The hardest thing about a loved one’s completed suicide is not finding them or hearing the news of their death. The hardest thing is the days, weeks, months, and even years that follow. It is painful and it takes time. The path that each person follows is unique and no two paths are the same. Grief is that way.
This type of death brings with it its own traumatic aftermath. Death is painful and a loved one’s completed suicide is the most difficult of all deaths. The “if only I had” or the “why didn’t I see it coming” are just two of the questions asked by those left behind. The list of questions is as individual as each person involved in the process.
Anger can be immediate and hard to process. First-responders see the shock and hear the words that are spoken when the unthinkable happens. The first thing to know is that your response is yours and wether it seems right or wrong to others or even to yourself it is and was your personal response and that is okay.
During your journey you will confront denial, anger, depression, guilt, uncertainty, and maybe an existential crisis. You are not alone.
There are also the social aspects: The distancing of friends who don’t know what to say. The fear and the lack of understanding that you have to struggle with. The shock of others and your own shock. It all comes together and it all falls apart. You have to deal with it in a world that continues on and at the same time may be dragging you behind.
You might be facing the discovery of secrets that were not taken to the grave. Secrets that the person kept due to fear of telling, or of how they perceived that you would react. And maybe you would have struggled, but you would have dealt with whatever it was. The guilt of not knowing, not taking it as seriously as you now blame yourself for, it all comes tumbling out. The note, or the lack thereof, can cause so much pain it also becomes an issue.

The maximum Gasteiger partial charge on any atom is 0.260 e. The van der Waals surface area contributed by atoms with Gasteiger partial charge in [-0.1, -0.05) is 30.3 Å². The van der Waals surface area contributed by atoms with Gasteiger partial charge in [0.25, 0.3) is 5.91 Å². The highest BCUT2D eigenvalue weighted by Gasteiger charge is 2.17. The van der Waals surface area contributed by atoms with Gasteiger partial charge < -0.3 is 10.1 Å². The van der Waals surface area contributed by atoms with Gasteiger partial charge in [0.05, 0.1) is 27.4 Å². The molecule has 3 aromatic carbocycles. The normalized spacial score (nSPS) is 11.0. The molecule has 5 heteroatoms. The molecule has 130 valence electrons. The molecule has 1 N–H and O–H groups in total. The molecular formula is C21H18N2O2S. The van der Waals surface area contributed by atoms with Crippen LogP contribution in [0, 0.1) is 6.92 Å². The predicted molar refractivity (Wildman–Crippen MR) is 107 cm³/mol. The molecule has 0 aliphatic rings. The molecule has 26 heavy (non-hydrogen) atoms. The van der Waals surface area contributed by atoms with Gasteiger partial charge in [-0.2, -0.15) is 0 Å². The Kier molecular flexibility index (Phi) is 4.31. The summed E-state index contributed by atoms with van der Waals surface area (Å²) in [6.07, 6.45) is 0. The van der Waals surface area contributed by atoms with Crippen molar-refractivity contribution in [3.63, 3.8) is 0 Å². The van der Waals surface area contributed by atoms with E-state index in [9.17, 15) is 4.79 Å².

Support and understanding, maybe even some new friends who are finding their way through the same maze, can help. Finding out that you don’t have to do this alone, is a huge help. Finding the insight into making this situation better, is a gift.
Those of us who find ourselves in the process of grieving the loss of a loved one due to a completed suicide, have a story that needs to be told, and retold, until at last, the telling is done and you can move forward. I offer support for the process. This is about you being able to tell your story and coming to terms with it in your own way.
This is about you learning to love yourself, to understand your humanity, and embrace it as you have not done before. It is about learning and growth and saying goodbye in a better way. You can move on from this.
Presently, I offer individual counseling for this and in the future may, consider offering support groups.
I am very open about the fact that some of my training in this area is due to being the spouse of someone who completed suicide. But, I feel it makes me all the more empathetic.
I urge you to find your path to peace.